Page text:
Israelis rally ahead of critical vote to weaken power of courts

Thousands of marchers arrived in Jerusalem Saturday, the culmination of a five-day walk from Tel Aviv to protest against Israeli Prime Minister Benjamin Netanyahu’s plans to weaken the powers of Israel’s courts.

The demonstrators arrived the day before Israeli lawmakers begin debating what could become the first element of the plan to be voted into law.

The arrival of the march comes as the Knesset, Israel’s parliament, prepares to begin on a bill that would strip the Supreme Court of the power to declare government decisions “unreasonable,” removing one of the few checks on the government in a country that has no written Constitution.

Netanyahu is pressing on with his plans after pausing them earlier this year in the face of widespread protests and international pressure.

The reasonableness bill is one part of the package and requires two more Knesset votes to become law. It could pass as early as Monday. Other proposals include giving the government a greater say in appointing judges.

Netanyahu and his allies call the measures “reforms” and say they are required to rebalance powers between the courts, lawmakers and the government. Opponents of the plan call it a coup say it threatens to turn Israel into a dictatorship by removing the most significant check on government actions.

There are suggestions that Defense Minister Yoav Gallant, a member of Netanyahu’s Likud party, is trying to delay the vote after more than 1,000 Air Force reserve officers threatened to stop volunteering if the bill passed.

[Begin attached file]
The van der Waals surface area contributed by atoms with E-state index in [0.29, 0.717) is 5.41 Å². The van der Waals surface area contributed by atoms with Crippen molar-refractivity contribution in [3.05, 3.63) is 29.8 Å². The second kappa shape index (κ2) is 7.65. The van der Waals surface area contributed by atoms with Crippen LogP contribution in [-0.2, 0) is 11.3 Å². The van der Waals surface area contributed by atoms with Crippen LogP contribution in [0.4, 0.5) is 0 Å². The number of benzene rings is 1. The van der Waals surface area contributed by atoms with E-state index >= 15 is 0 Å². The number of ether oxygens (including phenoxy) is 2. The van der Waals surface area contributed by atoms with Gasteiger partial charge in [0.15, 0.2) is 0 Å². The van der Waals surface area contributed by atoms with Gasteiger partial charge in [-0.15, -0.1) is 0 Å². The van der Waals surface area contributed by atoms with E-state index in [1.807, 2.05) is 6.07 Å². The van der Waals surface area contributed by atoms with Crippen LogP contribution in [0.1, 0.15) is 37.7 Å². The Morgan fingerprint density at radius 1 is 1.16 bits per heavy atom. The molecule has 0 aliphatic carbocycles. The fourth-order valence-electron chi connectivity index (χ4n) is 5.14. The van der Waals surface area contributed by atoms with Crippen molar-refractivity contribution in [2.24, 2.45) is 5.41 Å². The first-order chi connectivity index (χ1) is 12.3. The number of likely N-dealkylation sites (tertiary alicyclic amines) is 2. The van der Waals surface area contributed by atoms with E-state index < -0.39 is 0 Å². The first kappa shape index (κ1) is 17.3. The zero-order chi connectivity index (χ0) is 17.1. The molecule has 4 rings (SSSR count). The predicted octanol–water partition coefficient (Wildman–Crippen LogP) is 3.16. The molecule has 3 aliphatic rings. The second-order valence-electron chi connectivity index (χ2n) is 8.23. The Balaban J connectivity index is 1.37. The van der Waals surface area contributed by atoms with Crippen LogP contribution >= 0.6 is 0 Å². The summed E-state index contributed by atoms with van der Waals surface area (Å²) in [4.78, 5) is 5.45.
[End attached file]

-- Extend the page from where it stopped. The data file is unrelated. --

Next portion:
Such a move could impact Israeli military capabilities amid a surge in Israeli-Palestinian violence and with the country regularly bombing Iranian-linked targets in Syria.

The reservists signed an open letter warning against the changes.

“Legislation that allows the government to act in an extremely unreasonable manner will harm the security of the State of Israel, will cause a loss of trust, is a violation of my consent to continue risking my life – and will lead with deep sorrow and no choice but to suspend my volunteering of service in the reserves,” the letter said.

Amid Israeli media reports that Gallant was pushing for a delay, his office released a brief statement Friday night saying the defense minister “is working in every way to bring about a broad consensus, prevent damage to Israel’s security and keep the IDF [Israel Defense Forces] out of the political controversy.”

Netanyahu announced earlier in the year that he was firing Gallant for calling for a delay to the overhaul, but the dismissal was quietly shelved and never took effect.

In addition to the march to Jerusalem, anti-overhaul demonstrations are scheduled to take place Saturday night around the country for the 29th week in a row.

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